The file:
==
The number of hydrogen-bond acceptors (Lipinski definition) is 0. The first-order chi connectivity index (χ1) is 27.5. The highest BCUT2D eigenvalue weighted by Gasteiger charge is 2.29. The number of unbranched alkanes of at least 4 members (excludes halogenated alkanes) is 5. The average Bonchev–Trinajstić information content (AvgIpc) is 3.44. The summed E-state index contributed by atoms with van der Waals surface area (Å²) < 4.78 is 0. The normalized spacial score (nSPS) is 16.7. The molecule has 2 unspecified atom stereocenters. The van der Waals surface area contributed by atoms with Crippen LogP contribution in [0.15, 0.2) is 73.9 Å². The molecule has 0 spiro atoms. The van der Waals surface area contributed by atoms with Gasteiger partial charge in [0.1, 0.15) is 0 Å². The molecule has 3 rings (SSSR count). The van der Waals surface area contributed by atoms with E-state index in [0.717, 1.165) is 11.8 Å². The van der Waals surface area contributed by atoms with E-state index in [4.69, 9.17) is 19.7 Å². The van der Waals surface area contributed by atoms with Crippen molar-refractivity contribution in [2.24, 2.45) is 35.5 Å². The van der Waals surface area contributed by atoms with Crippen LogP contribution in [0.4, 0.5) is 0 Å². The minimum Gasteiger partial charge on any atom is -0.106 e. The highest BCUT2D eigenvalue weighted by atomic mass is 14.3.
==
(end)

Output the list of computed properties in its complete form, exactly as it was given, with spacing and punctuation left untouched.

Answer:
The number of hydrogen-bond acceptors (Lipinski definition) is 0. The first-order chi connectivity index (χ1) is 27.5. The highest BCUT2D eigenvalue weighted by Gasteiger charge is 2.29. The number of unbranched alkanes of at least 4 members (excludes halogenated alkanes) is 5. The average Bonchev–Trinajstić information content (AvgIpc) is 3.44. The summed E-state index contributed by atoms with van der Waals surface area (Å²) < 4.78 is 0. The normalized spacial score (nSPS) is 16.7. The molecule has 2 unspecified atom stereocenters. The van der Waals surface area contributed by atoms with Crippen LogP contribution in [0.15, 0.2) is 73.9 Å². The molecule has 0 spiro atoms. The van der Waals surface area contributed by atoms with Gasteiger partial charge in [0.1, 0.15) is 0 Å². The molecule has 3 rings (SSSR count). The van der Waals surface area contributed by atoms with E-state index in [0.717, 1.165) is 11.8 Å². The van der Waals surface area contributed by atoms with E-state index in [4.69, 9.17) is 19.7 Å². The van der Waals surface area contributed by atoms with Crippen molar-refractivity contribution in [2.24, 2.45) is 35.5 Å². The van der Waals surface area contributed by atoms with Crippen LogP contribution in [0.4, 0.5) is 0 Å². The minimum Gasteiger partial charge on any atom is -0.106 e. The highest BCUT2D eigenvalue weighted by atomic mass is 14.3.